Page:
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Protein that binds sperm to egg discovered

Protein that binds sperm to egg discovered

Scientists have discovered a fundamental step in the fertilization of human egg and which, they believe, might give new insights into unexplained infertility as well as the failure of fertilization during IVF for unknown reasons, The Guardian reported.

Experts found the protein located on the surface of human eggs, which has involvement in the effusion of human eggs. They nicknamed the proteins Maia, after the Greek goddess of motherhood.

The lead investigator in the study Prof. Harry Moore of the University of Sheffield said that tests could be developed to check whether an individual's sperm is able to bind with Maia or an individual's egg does not have the protein on its surface in cases of infertility. He is positive that such tests are possible but not sure whether they will become common.

The study, authored by scientists from the UK, the Czech Republic and Japan and published in the journal Science Advances, said they began the study by attaching 13m different protein segments or peptides to the surface of synthetic microbeads, which were around the size of a human egg.

The team then incubated the human sperm with the beads and found that less than one in 1,000 bound to the sperm. Moores said that the sperm caused the beads to spin round and round as it was binding it, which was visible.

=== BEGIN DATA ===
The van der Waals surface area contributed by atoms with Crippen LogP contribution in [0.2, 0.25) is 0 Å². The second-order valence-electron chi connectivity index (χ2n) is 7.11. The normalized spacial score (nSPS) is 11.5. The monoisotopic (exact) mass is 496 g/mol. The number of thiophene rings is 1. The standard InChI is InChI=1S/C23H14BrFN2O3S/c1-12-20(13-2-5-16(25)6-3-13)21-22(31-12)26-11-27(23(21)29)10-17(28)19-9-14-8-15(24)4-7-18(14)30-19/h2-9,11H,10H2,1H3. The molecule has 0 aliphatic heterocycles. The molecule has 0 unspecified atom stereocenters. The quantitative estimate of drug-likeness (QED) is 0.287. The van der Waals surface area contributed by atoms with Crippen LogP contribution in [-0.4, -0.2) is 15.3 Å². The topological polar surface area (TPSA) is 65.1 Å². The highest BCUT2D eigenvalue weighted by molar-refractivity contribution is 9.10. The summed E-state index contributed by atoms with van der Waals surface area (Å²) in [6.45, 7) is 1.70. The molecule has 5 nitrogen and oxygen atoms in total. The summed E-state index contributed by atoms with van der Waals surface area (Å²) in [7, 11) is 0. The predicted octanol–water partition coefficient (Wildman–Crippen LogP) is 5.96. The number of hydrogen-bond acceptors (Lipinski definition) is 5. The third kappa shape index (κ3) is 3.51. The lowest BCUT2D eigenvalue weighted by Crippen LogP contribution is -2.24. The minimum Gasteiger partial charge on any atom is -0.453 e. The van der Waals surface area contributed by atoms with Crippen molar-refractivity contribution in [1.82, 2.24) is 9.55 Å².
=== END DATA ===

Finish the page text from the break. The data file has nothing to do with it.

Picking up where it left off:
The team identified the peptide that was attached to the surface of the beads, which were bound by the sperm, leading to the full protein it was related to. Further, the team was able to identify the gene which generates Maia protein in the body. Also, more experiments found that the Maia protein is present on the surface of human eggs and if Maia is blocked, say by antibodies, the sperm could not fuse with the eggs.

In further experiments, the team introduced the gene for Maia to non-egg human cells, and the cells produced the protein on its surface. In addition to that, when the cells were exposed to sperm in a dish, the sperm bound and fused to the non-egg cells, the same as natural fertilization. This experiment thus underlined the importance of Maia.

The study also confirmed earlier finding that sperm initially bind to another protein on the surface of the egg called Juno. It detaches from Juno and binds to Maia, after which the Maia collapses into the egg membrane with sperm into the cell.

An expert, Prof Gavin Wright of University, who was not involved in the work, welcomed the study, stating that Maia had been thought to be part of the human immune system. He opined that though the study would not serve as an immediate solution for infertility, it would help better understand the biological process.

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